“A man can’t always be defending the truth;” Lewis says in the introduction of Reflections on the Psalms, “there must be a time to feed on it.” Reflections is not an apologetic work but one written student to student as Lewis shares observations about the form and meaning of certain Psalms. He indulges in a brief teaching moment, driving home the importance of reading Psalms as the literary form they are – poetry – but the rest of the book is filled with the musings of a regular man wanting to immerse himself in the poems found in Scripture.
“Fully to enjoy is to glorify. In commanding us to glorify Him, God is inviting us to enjoy Him.” (C.S. Lewis in Reflections on the Psalms)
The Four Loves (1960)
Philosophies about love are almost as varied as modern day expressions of the same sentiment. In The Four Loves, Lewis examines the four forms of human love – affection, friendship, Eros, and charity. He transforms commonly held ideas about the origin of love, the duality of love, and the concept of Eros (passionate love) to demonstrate different characteristics of God found in Christian theology.
This is an especially interesting read alongside Plato’s Symposium, in which love is examined through a series of speeches given by seven different men at what was essentially a drinking party. Don’t let the Greek philosopher’s name intimidate you. The book is very slim and easy to read but gives a context to the ideas Lewis is pushing up against in The Four Loves.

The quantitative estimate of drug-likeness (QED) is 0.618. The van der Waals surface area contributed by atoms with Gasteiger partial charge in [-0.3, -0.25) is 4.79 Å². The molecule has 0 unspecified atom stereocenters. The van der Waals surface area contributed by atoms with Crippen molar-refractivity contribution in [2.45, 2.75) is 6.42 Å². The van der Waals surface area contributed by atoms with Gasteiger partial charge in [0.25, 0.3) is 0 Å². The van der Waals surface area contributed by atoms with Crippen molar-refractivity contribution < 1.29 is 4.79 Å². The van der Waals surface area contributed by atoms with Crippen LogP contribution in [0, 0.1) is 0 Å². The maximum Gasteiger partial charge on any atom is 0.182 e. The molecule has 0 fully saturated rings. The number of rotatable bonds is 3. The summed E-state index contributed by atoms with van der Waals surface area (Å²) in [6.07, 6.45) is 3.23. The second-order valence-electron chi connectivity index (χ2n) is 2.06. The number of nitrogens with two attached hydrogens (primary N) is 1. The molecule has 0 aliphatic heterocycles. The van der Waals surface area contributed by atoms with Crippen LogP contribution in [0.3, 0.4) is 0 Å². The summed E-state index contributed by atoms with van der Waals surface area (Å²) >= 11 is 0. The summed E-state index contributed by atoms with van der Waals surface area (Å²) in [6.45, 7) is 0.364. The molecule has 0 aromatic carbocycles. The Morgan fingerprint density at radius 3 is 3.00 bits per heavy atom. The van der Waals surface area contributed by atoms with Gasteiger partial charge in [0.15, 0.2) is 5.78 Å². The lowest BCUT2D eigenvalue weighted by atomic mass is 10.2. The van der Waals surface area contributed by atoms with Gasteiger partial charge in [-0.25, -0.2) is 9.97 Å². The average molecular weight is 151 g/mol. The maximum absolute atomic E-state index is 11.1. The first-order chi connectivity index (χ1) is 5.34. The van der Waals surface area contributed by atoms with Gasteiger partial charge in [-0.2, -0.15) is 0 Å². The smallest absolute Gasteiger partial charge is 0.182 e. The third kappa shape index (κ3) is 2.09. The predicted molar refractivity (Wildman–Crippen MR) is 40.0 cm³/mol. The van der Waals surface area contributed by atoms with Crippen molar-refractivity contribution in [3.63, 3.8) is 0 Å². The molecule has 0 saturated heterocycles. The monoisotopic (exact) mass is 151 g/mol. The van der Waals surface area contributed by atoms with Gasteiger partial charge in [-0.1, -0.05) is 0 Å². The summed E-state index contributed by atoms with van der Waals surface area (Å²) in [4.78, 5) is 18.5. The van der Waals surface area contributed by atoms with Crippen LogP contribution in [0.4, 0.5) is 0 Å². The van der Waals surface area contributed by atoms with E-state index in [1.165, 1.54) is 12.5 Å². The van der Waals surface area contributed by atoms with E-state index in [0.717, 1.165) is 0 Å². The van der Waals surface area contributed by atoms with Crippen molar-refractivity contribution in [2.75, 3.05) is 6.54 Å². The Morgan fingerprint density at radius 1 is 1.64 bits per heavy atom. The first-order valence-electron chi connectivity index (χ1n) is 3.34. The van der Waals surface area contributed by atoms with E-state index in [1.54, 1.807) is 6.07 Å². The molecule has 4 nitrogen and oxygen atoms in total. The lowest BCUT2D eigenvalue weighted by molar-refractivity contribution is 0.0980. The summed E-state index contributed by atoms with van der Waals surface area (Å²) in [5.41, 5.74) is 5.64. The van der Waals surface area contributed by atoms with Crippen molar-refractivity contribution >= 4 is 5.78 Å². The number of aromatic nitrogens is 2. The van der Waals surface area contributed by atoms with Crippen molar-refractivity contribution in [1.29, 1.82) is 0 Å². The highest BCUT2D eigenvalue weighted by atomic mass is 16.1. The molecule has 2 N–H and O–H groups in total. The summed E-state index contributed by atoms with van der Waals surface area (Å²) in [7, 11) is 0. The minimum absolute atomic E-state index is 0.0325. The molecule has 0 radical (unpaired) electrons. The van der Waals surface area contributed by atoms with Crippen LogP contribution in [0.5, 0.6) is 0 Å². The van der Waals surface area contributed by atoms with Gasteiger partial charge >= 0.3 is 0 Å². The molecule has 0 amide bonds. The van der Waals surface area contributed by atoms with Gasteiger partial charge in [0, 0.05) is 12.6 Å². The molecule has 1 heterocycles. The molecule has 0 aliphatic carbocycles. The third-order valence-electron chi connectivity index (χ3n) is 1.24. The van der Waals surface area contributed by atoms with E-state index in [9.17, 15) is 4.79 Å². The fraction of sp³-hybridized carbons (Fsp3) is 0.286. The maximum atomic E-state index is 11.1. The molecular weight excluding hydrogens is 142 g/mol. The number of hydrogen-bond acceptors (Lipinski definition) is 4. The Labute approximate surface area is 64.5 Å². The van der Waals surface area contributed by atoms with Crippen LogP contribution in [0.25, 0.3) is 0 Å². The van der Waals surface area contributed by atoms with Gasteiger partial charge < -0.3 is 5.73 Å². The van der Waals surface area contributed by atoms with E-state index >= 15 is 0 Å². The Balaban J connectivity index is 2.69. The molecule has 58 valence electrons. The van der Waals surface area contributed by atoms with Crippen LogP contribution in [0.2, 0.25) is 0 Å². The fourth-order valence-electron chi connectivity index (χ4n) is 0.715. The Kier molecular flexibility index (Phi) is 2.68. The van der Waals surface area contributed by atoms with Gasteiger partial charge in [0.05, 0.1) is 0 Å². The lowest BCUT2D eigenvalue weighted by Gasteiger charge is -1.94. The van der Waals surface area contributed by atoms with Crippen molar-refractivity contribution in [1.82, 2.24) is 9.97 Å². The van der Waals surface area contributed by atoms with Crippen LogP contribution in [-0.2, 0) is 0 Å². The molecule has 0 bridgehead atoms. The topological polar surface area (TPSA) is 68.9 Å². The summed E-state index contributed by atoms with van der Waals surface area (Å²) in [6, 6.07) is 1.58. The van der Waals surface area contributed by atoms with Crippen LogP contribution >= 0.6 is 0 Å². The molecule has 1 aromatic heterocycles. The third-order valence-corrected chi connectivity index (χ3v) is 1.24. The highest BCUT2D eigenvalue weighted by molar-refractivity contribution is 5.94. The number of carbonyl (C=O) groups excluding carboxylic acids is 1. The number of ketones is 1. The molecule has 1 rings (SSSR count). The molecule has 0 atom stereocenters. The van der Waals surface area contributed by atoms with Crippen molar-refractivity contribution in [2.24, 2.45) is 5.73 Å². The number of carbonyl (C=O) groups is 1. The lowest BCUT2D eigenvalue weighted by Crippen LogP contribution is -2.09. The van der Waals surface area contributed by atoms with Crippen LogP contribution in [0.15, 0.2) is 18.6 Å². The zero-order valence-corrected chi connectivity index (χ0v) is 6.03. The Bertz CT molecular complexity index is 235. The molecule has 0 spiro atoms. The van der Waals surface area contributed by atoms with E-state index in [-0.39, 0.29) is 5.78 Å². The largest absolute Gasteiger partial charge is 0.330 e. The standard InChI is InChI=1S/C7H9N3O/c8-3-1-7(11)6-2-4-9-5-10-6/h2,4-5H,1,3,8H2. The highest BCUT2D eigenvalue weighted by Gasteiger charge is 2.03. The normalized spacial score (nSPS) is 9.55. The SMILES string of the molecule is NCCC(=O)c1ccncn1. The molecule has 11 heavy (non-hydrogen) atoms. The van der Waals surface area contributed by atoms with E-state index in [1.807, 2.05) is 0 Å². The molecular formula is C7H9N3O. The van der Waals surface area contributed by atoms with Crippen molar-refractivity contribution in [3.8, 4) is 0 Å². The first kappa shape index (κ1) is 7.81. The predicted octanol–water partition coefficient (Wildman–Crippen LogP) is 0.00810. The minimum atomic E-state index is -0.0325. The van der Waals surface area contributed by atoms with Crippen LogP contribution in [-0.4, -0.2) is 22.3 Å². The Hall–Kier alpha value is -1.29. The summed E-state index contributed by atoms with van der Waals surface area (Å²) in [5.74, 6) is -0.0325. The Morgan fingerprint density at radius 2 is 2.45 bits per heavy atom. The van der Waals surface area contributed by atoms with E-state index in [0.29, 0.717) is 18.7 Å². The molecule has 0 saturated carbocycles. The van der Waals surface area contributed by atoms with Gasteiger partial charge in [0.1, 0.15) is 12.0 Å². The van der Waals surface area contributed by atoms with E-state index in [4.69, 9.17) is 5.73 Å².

“God, who needs nothing, loves into existence wholly superfluous creatures in order that He may love and perfect them.” (C.S. Lewis in The Four Loves)
A Grief Observed (1961)
After Lewis’ wife, Joy, dies his belief in God’s love was shaken to near breaking point. The distanced perspective laid out in The Problem Of Pain became instantly close to his heart causing the realization that “you never know how much you really believe anything until its truth or falsehood becomes a matter of life and death to you…Only a real risk tests the reality of a belief.”
God’s incomprehensible and separate nature from humanity is the basis of Lewis’ comfort in A Grief Observed. At the beginning of his grief he fears not that he will cease to believe in God, but that he will come “to believe such dreadful things about Him,” that he will gain an understanding that God is not really love. By the end of A Grief Observed, Lewis rests in the knowledge that gaining understanding about the ways of God is impossible.
“This is one of the miracles of love: It gives a power of seeing through its own enchantments and yet not being disenchanted.”
(C.S. Lewis in A Grief Observed)